On November 14, three schools in the Fraser Health region were closed for two weeks after an outbreak and two "clusters" were reported.Fraser Health issued a public exposure notice for Slumber Lodge Motel in Hope November 7–9. British Columbia also introduced new fines for Fraser and Vancouver Coastal Health: party buses and limousines spotted on the streets will be issued a $2,000 fine plus an additional $200 for each participating individual.
On November 16, four new care home outbreaks were declared in Surrey, New Westminster and Burnaby.Dr. Bonnie Henry penned an op-ed addressing why there is not a universal mask mandate in BC, explaining that "[o]rdering universal mask use in all situations creates unnecessary challenges with enforcement and stigmatization."
On November 17, Island Health reported the first long-term care home outbreak in Port Alberni at Tsawaayuus Rainbow Gardens.In Victoria, a city hall employee was diagnosed between November 13–16, and began self-isolating shortly after. Additional potential public exposures at Sobeys and Loblaws groceries stores and pharmacies were also reported. The outbreak at Tabor care home in the Fraser Valley reached 101 cases.
On November 18, Horgan filed "Second Components" to BC's regional COVID-19 orders, hinted at more restrictions, and asked the federal government to discourage travel between the provinces amid the increase of COVID-19 cases.
On November 19, the BC government issued several new public health orders, including the compulsory wearing of masks in indoor public spaces, and the expansion of the lower mainland specific health orders of November 7 to the entire province. Event, church service and gathering restrictions would be in place until December 7 at the earliest, prohibiting all social interaction outside of immediate household or core-bubbles .Northern Health declared an outbreak at an LNG site after 14 employees were confirmed positive in Kitimat, who were immediately told to self-isolate. The Society of BC Veterinarian announced an increase of "kennel cough" among the dogs in the Lower Mainland that may have been connected to the pandemic.
On November 20, Surrey reported 19 school exposures within 24 hours.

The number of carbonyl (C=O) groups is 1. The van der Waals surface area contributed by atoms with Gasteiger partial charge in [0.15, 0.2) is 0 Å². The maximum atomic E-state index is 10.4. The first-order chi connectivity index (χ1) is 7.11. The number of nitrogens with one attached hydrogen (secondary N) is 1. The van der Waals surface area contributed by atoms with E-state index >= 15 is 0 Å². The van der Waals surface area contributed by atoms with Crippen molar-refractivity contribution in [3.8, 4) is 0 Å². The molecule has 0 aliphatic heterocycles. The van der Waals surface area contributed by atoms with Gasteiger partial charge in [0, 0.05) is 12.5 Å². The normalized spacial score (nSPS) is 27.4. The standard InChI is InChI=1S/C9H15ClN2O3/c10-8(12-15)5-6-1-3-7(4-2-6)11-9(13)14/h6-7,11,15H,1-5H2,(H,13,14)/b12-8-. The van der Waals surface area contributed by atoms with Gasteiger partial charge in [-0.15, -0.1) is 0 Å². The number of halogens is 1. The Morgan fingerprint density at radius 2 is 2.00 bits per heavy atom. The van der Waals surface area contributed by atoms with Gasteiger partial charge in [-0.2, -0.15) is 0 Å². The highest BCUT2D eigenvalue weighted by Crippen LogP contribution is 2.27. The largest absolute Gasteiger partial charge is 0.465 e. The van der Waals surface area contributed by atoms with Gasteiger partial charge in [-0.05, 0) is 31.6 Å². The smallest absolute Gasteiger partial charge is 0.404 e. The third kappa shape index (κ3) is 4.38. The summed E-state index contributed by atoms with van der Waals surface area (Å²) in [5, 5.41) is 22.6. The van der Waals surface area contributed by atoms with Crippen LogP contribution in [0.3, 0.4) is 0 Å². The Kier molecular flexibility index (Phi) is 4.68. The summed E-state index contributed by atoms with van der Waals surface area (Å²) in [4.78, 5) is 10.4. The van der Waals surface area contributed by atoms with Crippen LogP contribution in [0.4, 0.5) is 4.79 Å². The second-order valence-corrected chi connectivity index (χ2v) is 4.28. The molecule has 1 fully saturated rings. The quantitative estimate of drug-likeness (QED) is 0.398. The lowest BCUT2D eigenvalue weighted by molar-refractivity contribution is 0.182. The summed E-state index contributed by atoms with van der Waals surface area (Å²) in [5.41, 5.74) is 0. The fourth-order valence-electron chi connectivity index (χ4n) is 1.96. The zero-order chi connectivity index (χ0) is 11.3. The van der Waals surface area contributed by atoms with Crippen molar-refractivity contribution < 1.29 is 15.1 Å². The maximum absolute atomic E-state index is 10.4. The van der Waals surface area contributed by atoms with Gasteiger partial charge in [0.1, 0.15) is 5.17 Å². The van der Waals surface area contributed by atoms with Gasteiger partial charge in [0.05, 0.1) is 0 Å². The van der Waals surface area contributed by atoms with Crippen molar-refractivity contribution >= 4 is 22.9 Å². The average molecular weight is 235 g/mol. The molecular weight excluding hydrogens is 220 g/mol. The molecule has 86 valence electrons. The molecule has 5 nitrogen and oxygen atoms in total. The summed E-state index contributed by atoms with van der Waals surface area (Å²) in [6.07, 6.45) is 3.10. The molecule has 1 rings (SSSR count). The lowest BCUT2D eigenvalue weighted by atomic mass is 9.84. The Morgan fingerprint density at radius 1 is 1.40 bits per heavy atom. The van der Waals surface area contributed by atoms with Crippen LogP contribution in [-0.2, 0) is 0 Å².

On November 21, Interior Health declared an outbreak at Orchard Manor in Kelowna over a positive test of a staff member.
On November 23, the outbreak at Nanaimo General Hospital which was declared on Remembrance Day, was declared over.Over the weekend, Campbell River declared an outbreak at a seniors home.
On November 24, the provincial state of emergency, which was declared since March 18, has been renewed 19 times, and resulted in reaching the mark of 8 months.Movie theatres, dance studios, and yoga classes on the mainland suspended their operations again based on the provincial restriction. Burnaby Hospital declared an outbreak that resulted in five deaths and 95 patient and staff infections. Public Safety Minister Mike Farnworth announced a new order under the (Emergency Program Act) that allows law enforcement officers to issue $230 fines to anyone who violates the indoor mask mandate included in the health orders declared on November 19 .
On November 25, CTV News Vancouver reported that the COVID-19 infections in Fraser Health was among the highest per capita in Canada, double the national average.
On November 26, eight cases were reported at the BC provincial courthouse in Surrey, though no outbreak was declared.
On November 29, three Fraser Valley churches defied an order to "suspend in-person religious gatherings" from Henry, and the RCMP fined one church in Langley $2,300. The police were called into the Riverside Calvary Chapel "after municipal bylaw officers reported a service was under way". The other churches were in Chilliwack.